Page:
Mounting evidence shows that the Chinese Communist Party is running an extralegal campaign of mass internment of more than one million ethnic Uighurs, Kazakhs, and other predominantly Muslim minorities in the western frontier province Xinjiang. In this realm of indoctrination, nearly 2,000 miles from Beijing, Uighurs and other indigenous peoples are stripped of their traditions, culture, and language. China continues to deceive the world about the scale and depravity of this project but, by contrast with its mendacity regarding the coronavirus pandemic, it is not clear that it needs to do so: The world is not paying much attention.
Xinjiang, a sprawling 640,000 square miles—comparable to the size of Alaska—sits along the ancient Silk Road trading routes and has a history of incubating violent unrest in service of the independence of what the inhabitants sometimes call East Turkestan. After a long period of official neglect, the Chinese state has recently begun to exhibit great interest in the region, extracting natural resources while imposing its culture. This project has included the forced migration of millions of ethnic Han Chinese to settle this internal frontier. In the process, the Islamic way of life prevalent in the region has come under dire threat. Mosques have been razed and prayer has been outlawed. Beijing’s policy of subjugation and ethnic colonization generated resentment and resistance, and some ethnic-based riots have taken place in recent years. Chinese authorities point to a few sparse attacks on government targets in Beijing and elsewhere to justify harsh emergency measures against the Muslim minorities in the region.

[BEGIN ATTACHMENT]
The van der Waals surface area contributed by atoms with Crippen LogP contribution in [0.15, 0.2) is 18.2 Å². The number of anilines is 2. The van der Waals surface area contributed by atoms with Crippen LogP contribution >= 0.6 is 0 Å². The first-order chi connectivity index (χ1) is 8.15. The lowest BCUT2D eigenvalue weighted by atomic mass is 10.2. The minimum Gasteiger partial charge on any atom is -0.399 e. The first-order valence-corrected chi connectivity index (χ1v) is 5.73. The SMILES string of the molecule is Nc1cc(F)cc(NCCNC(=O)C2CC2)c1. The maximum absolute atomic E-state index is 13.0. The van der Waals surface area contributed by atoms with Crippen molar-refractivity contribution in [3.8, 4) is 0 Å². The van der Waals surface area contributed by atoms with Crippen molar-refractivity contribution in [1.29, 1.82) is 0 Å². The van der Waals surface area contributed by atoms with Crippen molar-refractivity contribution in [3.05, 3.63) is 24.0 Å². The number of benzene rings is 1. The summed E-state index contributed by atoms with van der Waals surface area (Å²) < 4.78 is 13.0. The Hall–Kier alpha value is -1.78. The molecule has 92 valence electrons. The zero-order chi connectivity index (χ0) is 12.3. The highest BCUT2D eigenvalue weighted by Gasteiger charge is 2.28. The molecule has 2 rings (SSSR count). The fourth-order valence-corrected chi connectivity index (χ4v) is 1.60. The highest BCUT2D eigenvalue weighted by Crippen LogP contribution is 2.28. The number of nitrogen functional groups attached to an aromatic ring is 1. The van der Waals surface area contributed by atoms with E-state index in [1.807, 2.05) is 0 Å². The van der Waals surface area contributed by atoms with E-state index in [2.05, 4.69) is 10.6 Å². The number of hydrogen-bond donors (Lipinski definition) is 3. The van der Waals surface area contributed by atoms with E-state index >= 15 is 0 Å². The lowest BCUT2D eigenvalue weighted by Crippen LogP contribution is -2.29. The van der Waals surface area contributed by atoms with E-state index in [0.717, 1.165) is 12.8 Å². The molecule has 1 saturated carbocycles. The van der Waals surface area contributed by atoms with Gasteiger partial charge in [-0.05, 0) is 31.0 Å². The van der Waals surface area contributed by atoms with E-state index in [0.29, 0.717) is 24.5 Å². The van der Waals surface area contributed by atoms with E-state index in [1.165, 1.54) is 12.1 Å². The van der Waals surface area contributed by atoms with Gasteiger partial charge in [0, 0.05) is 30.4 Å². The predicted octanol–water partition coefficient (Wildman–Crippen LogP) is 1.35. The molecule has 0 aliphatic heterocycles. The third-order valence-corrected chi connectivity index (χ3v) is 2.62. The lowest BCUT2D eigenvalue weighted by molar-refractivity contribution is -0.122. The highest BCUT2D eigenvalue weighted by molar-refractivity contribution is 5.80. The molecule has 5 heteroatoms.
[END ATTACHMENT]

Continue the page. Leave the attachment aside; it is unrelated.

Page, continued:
Intrusive and pervasive surveillance oversees the Muslim minorities of Xinjiang. Displays of Islamic faith are often punished. A network of concentration camps has been constructed to enslave Uighurs for purposes of “reeducation,” and in recent years the camps have swelled to accommodate a torrent of new inmates. There is compulsory singing of Communist party songs praising the glorious motherland and its wise leader, Xi Jinping. Escapees from these camps have testified to grotesque treatment: sleep deprivation, solitary confinement, routine torture. Many of the women in the camps are sterilized.
China has claimed that the concentration camps were vocational skills training centers. These assertions are rubbish, with no more grounding in reality than the CCP’s claim that the U.S. military is responsible for the coronavirus pandemic. Our knowledge of the monstrous treatment of Uighurs by the Chinese authorities has recently been sharpened by drone footage out of Xinjiang taken last year showing scores of Uighurs sitting, bound and blindfolded with heads shaved, waiting to be loaded onto train cars bound for the camps—or worse.
The aim of the Chinese regime is clearly cultural extermination and ethnic cleansing. It is therefore not too early to pronounce the Chinese concentration camps as this generation’s impending Holocaust. Indeed, it is high time for the civilized world to say so, and to begin to act accordingly.
Unfortunately, the international response to China’s systematic barbarism in Xinjiang has been dismal, when it hasn’t been appalling.